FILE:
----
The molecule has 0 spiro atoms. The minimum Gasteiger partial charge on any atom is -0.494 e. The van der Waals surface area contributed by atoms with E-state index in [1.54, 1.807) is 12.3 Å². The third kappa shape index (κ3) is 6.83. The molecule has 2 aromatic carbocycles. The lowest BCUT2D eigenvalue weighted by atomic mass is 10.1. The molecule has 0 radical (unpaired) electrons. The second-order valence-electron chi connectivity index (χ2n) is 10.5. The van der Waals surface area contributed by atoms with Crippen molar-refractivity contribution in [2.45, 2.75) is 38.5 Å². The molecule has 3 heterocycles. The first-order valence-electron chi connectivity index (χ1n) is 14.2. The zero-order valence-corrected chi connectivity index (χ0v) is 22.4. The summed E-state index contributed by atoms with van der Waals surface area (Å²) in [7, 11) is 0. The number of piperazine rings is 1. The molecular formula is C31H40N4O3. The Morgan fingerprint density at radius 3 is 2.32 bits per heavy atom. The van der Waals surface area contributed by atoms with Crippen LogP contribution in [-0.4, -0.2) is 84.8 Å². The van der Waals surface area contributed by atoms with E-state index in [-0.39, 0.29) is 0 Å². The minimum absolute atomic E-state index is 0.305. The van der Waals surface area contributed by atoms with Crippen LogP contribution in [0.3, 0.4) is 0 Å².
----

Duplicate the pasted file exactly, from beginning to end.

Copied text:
The molecule has 0 spiro atoms. The minimum Gasteiger partial charge on any atom is -0.494 e. The van der Waals surface area contributed by atoms with E-state index in [1.54, 1.807) is 12.3 Å². The third kappa shape index (κ3) is 6.83. The molecule has 2 aromatic carbocycles. The lowest BCUT2D eigenvalue weighted by atomic mass is 10.1. The molecule has 0 radical (unpaired) electrons. The second-order valence-electron chi connectivity index (χ2n) is 10.5. The van der Waals surface area contributed by atoms with Crippen molar-refractivity contribution in [2.45, 2.75) is 38.5 Å². The molecule has 3 heterocycles. The first-order valence-electron chi connectivity index (χ1n) is 14.2. The zero-order valence-corrected chi connectivity index (χ0v) is 22.4. The summed E-state index contributed by atoms with van der Waals surface area (Å²) in [7, 11) is 0. The number of piperazine rings is 1. The molecular formula is C31H40N4O3. The Morgan fingerprint density at radius 3 is 2.32 bits per heavy atom. The van der Waals surface area contributed by atoms with Crippen LogP contribution in [-0.4, -0.2) is 84.8 Å². The van der Waals surface area contributed by atoms with E-state index in [-0.39, 0.29) is 0 Å². The minimum absolute atomic E-state index is 0.305. The van der Waals surface area contributed by atoms with Crippen LogP contribution in [0.3, 0.4) is 0 Å².